She’s not alone. Doctors across the state are worried too, and some have banded together to form Florida Clinicians for Climate Action. The group is so new it doesn’t have a leadership structure or a set agenda yet, but members said they want to make sure people know how climate change is already affecting public health.
The data on short-term effects of global warming are sparse — likely because the process is so slow moving and the changes are, for now, minor — but doctors said they know what they see and they’re ready to act.
Heat worsens asthma, heart and lung disorders and even mental illnesses. Rising seas push floodwater polluted by leaky sewage pipes into neighborhoods. A changing climate helps spread mosquito-borne diseases (think Zika), and research shows it makes hurricanes stronger and more common.
And who’s most vulnerable? The same people that always are, doctors say: low-income populations, the elderly and people of color.
“Low-income people have less opportunity to get out of the path of health impacts of climate change,” said Dr. Mark Mitchell, co-chair of the National Medical Association Commission on Environmental Health.
The same group that’s already underinsured, overexposed to risk and financially unequipped to deal with it isn’t prepared for a far-reaching issue like climate change, he said. That’s where clinicians want to come in.
They want to make sure everyone knows about the impacts of climate change and how to protect themselves, all the way from making sure high school coaches know how to teach their athletes the warning signs of heat exhaustion to explaining the benefit of community cooling centers in low-income neighborhoods to politicians.
Florida Clinicians on Climate Action was officially formed last month, said Dr. Mona Sarfaty, director of the Medical Society Consortium on Climate and Health. One of the group’s goals, she said, was to bridge the gap between Floridians who know climate change is happening (70 percent, according to a Yale survey) and those who think it will affect them personally (41 percent).
Clinicians are just the ones to do it, she said. They have access to patients throughout their lives, and polls show that nurses, doctors and pharmacists consistently top lists of most trustworthy professions.
“Not that many people know a climate scientist, but everyone knows or has contact with a doctor,” Sarfaty said.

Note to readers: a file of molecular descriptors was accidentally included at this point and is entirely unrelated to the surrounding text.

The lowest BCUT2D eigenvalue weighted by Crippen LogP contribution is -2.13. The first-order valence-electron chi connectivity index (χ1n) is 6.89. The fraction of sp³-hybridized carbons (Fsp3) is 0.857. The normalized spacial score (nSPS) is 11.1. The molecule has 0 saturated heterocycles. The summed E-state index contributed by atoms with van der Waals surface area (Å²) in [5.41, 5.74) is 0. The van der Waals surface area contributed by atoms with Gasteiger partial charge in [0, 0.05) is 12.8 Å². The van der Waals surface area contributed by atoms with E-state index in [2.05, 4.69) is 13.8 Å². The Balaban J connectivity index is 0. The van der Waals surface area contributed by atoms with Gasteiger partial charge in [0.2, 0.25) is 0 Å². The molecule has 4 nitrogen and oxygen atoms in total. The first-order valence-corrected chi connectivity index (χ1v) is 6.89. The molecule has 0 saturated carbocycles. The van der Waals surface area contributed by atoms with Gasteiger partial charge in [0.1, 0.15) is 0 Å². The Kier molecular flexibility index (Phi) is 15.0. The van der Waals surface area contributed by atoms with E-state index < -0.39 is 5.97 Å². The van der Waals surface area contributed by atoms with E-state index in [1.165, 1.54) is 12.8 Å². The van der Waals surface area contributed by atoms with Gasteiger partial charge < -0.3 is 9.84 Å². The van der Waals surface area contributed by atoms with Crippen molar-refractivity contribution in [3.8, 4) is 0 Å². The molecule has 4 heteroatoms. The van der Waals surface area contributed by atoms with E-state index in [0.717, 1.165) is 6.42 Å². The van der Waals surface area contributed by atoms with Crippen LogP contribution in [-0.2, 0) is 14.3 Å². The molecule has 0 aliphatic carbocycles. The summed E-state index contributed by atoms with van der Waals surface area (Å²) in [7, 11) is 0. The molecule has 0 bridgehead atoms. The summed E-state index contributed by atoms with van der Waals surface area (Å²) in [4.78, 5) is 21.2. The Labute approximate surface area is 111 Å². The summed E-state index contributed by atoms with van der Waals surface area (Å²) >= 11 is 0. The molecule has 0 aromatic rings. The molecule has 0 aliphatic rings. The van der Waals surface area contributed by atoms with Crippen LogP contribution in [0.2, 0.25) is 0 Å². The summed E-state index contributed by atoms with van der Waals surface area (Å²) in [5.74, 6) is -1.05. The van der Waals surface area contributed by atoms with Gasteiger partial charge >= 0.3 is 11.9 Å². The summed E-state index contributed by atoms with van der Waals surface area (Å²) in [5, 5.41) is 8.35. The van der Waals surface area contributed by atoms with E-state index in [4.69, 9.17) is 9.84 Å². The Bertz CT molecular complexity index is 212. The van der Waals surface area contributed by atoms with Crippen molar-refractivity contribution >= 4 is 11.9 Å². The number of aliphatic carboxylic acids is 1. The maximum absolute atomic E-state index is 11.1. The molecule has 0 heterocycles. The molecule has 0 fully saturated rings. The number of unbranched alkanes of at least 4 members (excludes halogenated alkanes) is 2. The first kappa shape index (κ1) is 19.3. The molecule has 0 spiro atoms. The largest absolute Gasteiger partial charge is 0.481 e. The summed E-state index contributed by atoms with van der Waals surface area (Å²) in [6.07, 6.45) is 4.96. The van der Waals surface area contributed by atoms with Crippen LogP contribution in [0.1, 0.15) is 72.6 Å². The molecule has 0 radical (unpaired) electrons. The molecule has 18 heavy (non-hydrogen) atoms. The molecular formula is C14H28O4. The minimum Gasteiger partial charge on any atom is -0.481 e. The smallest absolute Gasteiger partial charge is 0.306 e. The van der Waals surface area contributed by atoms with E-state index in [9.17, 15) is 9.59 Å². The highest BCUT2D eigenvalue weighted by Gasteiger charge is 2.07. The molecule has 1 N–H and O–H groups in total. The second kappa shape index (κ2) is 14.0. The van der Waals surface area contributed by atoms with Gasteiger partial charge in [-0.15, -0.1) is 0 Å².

Florida Clinicians for Climate Action joins an uncrowded (and underfunded) field in Florida, with a single state level program dedicated to coming up with solutions for Floridians.
The state’s program is the Centers for Disease Control-funded BRACE project, an acronym for Building Resilience Against Climate Effects. The program started under Florida’s Department of Health in 2012 but shifted to Florida State University in 2016.
Chris Uejio, the project lead, said the project gives out $1 million in grants over five years to county health departments to help them prepare for the health effects of climate change. Those grants can fund anything from tree planting to helping officials streamline their hurricane preparedness plan.
“The county health departments really are the front lines for seeing how climate change affects human health,” Uejio said.
But it’s the sole state-level program in recent years dedicated to directly addressing the link between climate change and human health, even as the Sunshine State consistently tops lists of most vulnerable regions in the country. That leaves doctors like Roderick King, the head of Florida’s Institute for Health Innovation and the assistant dean for public health education at the University of Miami, frustrated.
“The state is not doing anything,” King said.
His group works on research related to climate change and human health, including a 2016 report on the health impacts of sea level rise. Next, he said, he’s looking for funding to research the connection between heat waves and hospital admittances for heart failure, something he and his colleagues have noticed anecdotally.
King was one of the speakers at the Tampa-based conference where Florida Clinicians for Climate Action was formed. He said it was the first conference in Florida to focus wholly on climate change and the health impact on poor and vulnerable communities.
“I think a page has turned,” he said. “This gives us hope and is starting to build some attention and visibility on this issue.”
Dr. Lynn Ringenberg, who co-founded another Florida medical group focused on the topic in 2008, Physicians for Social Responsibility, said she’s glad to see the topic finally getting the attention it deserves, especially from healthcare providers.
“If we can just start the conversation at a pretty simple level, as you go through your life with your clinician and they keep talking about it you’ll realize how important it is,” she said. “And then it kind of snowballs, doesn’t it?”